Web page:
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Copy of AP Bio- Chemistry 1: Atoms, Water, & Carbon
Transcript of Copy of AP Bio- Chemistry 1: Atoms, Water, & Carbon
(worth considering in biology) Two simplistic models of atoms There are ~120 different kinds of atoms ("elements").
Biology is made of 4 major (CHON), ~10 minor, & ~30-50 trace elements electrons (-) Nucleus:
Neutrons(0) electron "orbitals" electron "cloud" Atoms Bond Bonding is accomplished by electrons interacting between atoms (due to valence considerations).
2 major kinds of bonds hold atoms together. Energy & Atoms Energy interacts with atoms in different ways.
Energy holds e-'s to the nucleus.
When atoms absorb energy, e-'s are moved to higher energy levels.
The movement of e-'s back to lower energy levels releases energy (as EM radiation) Ionic Bonds: Transfer of e-'s
Not many possible combinations.
Kind of boring. Covalent Bonds: Sharing of e-'s.
Functionally infinite combinations.
All important biological molecules (eg
glucose, DNA) are covalently bonded Compounds & Emergence The properties of a compound can be very different from the properties of the elements that make them + Sodium: explosive metal Chlorine: toxic gas Delicious table salt! Emergence: increasing levels of complexity in a system can demonstrate novel properties not seen in the levels below them.
Shows up repeatedly in science (especially in biology). Not all bonds are created equal Polarity:
The unequal sharing of electrons in a covalent bond
Leads to unequal distribution of
charge in the molecule Polar Molecules are attracted to other polar molecules.
Hydrogen Bonds: The strongest attractions between the most polar molecules.
Common in Biological Systems All Chemical Reactions result in the breaking and forming of bonds. In any reaction, mass, energy, and charge are conserved. Bonds Determine Shape ...and shape is very, very important in Biology!
Structure & Function are ALWAYS related. Radioactivity Atoms with unstable nuclei are "radioactive"
Radioactive atoms spontaneously emit high energy particles until stability is reached.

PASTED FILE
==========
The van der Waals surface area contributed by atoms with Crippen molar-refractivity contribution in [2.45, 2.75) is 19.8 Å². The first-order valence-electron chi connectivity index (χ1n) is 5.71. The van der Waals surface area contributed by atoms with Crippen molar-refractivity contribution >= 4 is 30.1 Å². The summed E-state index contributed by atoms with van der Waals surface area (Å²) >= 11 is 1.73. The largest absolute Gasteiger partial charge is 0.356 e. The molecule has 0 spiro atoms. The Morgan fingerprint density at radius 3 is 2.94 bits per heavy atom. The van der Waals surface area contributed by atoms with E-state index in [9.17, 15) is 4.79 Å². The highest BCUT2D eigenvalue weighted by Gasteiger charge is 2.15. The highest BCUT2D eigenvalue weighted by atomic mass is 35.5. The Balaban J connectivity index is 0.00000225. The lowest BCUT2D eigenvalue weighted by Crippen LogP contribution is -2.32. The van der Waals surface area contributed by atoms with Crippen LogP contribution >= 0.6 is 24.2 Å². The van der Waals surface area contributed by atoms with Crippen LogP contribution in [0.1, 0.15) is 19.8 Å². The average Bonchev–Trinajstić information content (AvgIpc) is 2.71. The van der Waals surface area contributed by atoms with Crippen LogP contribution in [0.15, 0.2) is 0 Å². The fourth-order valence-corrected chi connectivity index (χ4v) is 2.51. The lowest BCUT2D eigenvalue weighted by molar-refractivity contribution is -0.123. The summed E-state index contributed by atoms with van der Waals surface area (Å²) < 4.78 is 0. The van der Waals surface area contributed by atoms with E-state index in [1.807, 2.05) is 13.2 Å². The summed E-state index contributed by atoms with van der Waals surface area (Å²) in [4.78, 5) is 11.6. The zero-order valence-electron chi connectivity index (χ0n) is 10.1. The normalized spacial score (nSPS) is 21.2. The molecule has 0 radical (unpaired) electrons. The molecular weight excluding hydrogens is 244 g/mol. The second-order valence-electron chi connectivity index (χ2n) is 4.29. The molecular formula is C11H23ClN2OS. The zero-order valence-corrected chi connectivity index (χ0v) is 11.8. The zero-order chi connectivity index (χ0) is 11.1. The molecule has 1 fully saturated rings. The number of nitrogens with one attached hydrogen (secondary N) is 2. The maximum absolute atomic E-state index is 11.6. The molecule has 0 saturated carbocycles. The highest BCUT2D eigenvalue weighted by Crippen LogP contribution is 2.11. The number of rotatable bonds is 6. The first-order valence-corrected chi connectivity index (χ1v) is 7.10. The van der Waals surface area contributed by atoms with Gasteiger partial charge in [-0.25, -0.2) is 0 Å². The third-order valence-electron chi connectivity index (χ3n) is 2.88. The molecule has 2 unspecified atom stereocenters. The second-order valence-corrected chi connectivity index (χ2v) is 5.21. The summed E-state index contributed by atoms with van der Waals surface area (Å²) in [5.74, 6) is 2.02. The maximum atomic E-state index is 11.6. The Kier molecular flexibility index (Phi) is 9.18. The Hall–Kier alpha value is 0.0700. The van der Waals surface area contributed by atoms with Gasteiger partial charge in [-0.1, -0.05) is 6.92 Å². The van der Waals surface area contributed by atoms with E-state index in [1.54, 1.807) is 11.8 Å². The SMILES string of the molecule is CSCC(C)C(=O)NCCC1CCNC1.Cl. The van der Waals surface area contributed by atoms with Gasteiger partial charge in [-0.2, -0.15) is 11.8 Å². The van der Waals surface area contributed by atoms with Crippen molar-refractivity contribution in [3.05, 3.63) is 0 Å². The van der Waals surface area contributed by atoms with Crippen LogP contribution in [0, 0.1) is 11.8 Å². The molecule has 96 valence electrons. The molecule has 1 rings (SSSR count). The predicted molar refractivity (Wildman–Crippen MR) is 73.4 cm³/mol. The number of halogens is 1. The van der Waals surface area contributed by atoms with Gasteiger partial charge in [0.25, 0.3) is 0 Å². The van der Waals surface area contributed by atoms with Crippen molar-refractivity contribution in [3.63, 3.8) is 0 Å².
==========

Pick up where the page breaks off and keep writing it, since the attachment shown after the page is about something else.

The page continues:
Excess radiation is damaging to biological systems (why?) Radiation is used in biology as molecular labels It's a bad scene if you don't get your elements a "goiter" comes from too little iodine in the diet Various nutrient defficiencies in plants Now that we have all these atoms... ...Just what are we supposed to do with them? Kabloom! Make Sure You Can Water Dissociates! Because it is so polar, water can easily break apart.
This produces a hydronium (H3O+) and Hydroxide (OH-) ion.
In pure water, the concentration of these ions is equal.
"Acids"- donate protons: [H3O+] > [OH-]
"Bases"- accept protons: [H3O+] < [OH-] pH: a measure of acidity.
the -log of the [H3O+]
In all aq solutions [H3O+] x [OH-] = 10E-14
You should be able to calculate pH/pOH if given the [H3O+] or [OH-] concentration pH & Biology Biological systems can only tolerate a narrow range of pH.
Extreme variations in pH have bad effects at all levels of organization The effect of ocean acidification on coral reef biodiversity: Healthy Reef Sick Reef Dead Reef Bleaching! Why is water such a big deal? Water ice in the track of a Mars rover Any Questions? Water is needed for life The chemistry of life is a solution-based chemistry
The majority of any organism is water. Earth is unique in its amount of liquid water Water is one of the few substances that exists in all three phases at normal terrestrial conditions Water's Unique Properties There are many.
All of them are due to the polarity of water (and its resulting hydrogen bonds) Cohesion & Adhesion Cohesion: Sticking together
Adhesion: Sticking to other things
Water is both. Why?